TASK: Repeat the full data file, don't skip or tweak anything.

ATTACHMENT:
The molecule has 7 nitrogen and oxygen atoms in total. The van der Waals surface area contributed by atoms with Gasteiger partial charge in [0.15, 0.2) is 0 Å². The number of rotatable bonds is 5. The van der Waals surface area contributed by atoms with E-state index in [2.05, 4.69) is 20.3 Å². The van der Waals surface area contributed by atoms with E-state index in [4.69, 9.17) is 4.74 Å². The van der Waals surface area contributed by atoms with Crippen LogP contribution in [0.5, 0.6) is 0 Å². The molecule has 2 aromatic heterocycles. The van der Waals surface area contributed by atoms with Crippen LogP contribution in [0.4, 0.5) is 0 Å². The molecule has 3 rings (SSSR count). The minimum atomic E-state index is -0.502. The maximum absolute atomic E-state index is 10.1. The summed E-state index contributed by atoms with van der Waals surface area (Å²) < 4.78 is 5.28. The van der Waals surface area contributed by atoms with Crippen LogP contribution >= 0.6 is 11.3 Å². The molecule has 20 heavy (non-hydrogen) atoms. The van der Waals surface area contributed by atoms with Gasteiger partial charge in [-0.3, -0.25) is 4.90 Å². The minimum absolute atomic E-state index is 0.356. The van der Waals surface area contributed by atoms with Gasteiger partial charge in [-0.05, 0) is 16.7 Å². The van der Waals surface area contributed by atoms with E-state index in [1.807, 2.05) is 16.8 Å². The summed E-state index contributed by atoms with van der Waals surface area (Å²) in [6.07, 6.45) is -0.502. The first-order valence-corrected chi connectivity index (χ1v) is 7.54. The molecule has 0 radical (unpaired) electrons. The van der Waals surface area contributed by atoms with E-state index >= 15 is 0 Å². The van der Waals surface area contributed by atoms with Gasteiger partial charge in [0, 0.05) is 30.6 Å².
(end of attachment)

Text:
The molecule has 7 nitrogen and oxygen atoms in total. The van der Waals surface area contributed by atoms with Gasteiger partial charge in [0.15, 0.2) is 0 Å². The number of rotatable bonds is 5. The van der Waals surface area contributed by atoms with E-state index in [2.05, 4.69) is 20.3 Å². The van der Waals surface area contributed by atoms with E-state index in [4.69, 9.17) is 4.74 Å². The van der Waals surface area contributed by atoms with Crippen LogP contribution in [0.5, 0.6) is 0 Å². The molecule has 2 aromatic heterocycles. The van der Waals surface area contributed by atoms with Crippen LogP contribution in [0.4, 0.5) is 0 Å². The molecule has 3 rings (SSSR count). The minimum atomic E-state index is -0.502. The maximum absolute atomic E-state index is 10.1. The summed E-state index contributed by atoms with van der Waals surface area (Å²) < 4.78 is 5.28. The van der Waals surface area contributed by atoms with Crippen LogP contribution >= 0.6 is 11.3 Å². The molecule has 20 heavy (non-hydrogen) atoms. The van der Waals surface area contributed by atoms with Gasteiger partial charge in [-0.3, -0.25) is 4.90 Å². The minimum absolute atomic E-state index is 0.356. The van der Waals surface area contributed by atoms with Gasteiger partial charge in [-0.05, 0) is 16.7 Å². The van der Waals surface area contributed by atoms with E-state index in [1.807, 2.05) is 16.8 Å². The summed E-state index contributed by atoms with van der Waals surface area (Å²) in [6.07, 6.45) is -0.502. The first-order valence-corrected chi connectivity index (χ1v) is 7.54. The molecule has 0 radical (unpaired) electrons. The van der Waals surface area contributed by atoms with E-state index >= 15 is 0 Å². The van der Waals surface area contributed by atoms with Gasteiger partial charge in [0, 0.05) is 30.6 Å².